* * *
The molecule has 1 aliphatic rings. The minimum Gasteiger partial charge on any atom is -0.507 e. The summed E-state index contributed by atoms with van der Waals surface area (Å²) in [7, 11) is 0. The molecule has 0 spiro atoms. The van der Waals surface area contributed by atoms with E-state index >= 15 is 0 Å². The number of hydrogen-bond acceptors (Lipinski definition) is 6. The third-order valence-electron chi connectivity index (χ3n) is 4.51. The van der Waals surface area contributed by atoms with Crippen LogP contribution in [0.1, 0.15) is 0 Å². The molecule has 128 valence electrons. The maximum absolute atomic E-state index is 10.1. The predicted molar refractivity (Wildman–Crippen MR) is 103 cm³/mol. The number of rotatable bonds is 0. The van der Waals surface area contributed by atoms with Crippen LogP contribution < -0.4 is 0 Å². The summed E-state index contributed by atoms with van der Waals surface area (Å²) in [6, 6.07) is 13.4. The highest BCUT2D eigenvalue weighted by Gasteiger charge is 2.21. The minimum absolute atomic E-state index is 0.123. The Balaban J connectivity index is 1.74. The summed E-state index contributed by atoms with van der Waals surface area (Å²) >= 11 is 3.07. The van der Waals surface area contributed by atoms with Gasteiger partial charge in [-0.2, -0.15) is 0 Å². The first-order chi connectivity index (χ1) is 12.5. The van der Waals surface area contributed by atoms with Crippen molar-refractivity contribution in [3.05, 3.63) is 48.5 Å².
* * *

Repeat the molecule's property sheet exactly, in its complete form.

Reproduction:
The molecule has 1 aliphatic rings. The minimum Gasteiger partial charge on any atom is -0.507 e. The summed E-state index contributed by atoms with van der Waals surface area (Å²) in [7, 11) is 0. The molecule has 0 spiro atoms. The van der Waals surface area contributed by atoms with E-state index >= 15 is 0 Å². The number of hydrogen-bond acceptors (Lipinski definition) is 6. The third-order valence-electron chi connectivity index (χ3n) is 4.51. The van der Waals surface area contributed by atoms with Crippen LogP contribution in [0.1, 0.15) is 0 Å². The molecule has 128 valence electrons. The maximum absolute atomic E-state index is 10.1. The predicted molar refractivity (Wildman–Crippen MR) is 103 cm³/mol. The number of rotatable bonds is 0. The van der Waals surface area contributed by atoms with Crippen LogP contribution < -0.4 is 0 Å². The summed E-state index contributed by atoms with van der Waals surface area (Å²) in [6, 6.07) is 13.4. The highest BCUT2D eigenvalue weighted by Gasteiger charge is 2.21. The minimum absolute atomic E-state index is 0.123. The Balaban J connectivity index is 1.74. The summed E-state index contributed by atoms with van der Waals surface area (Å²) >= 11 is 3.07. The van der Waals surface area contributed by atoms with Gasteiger partial charge in [-0.2, -0.15) is 0 Å². The first-order chi connectivity index (χ1) is 12.5. The van der Waals surface area contributed by atoms with Crippen molar-refractivity contribution in [3.05, 3.63) is 48.5 Å².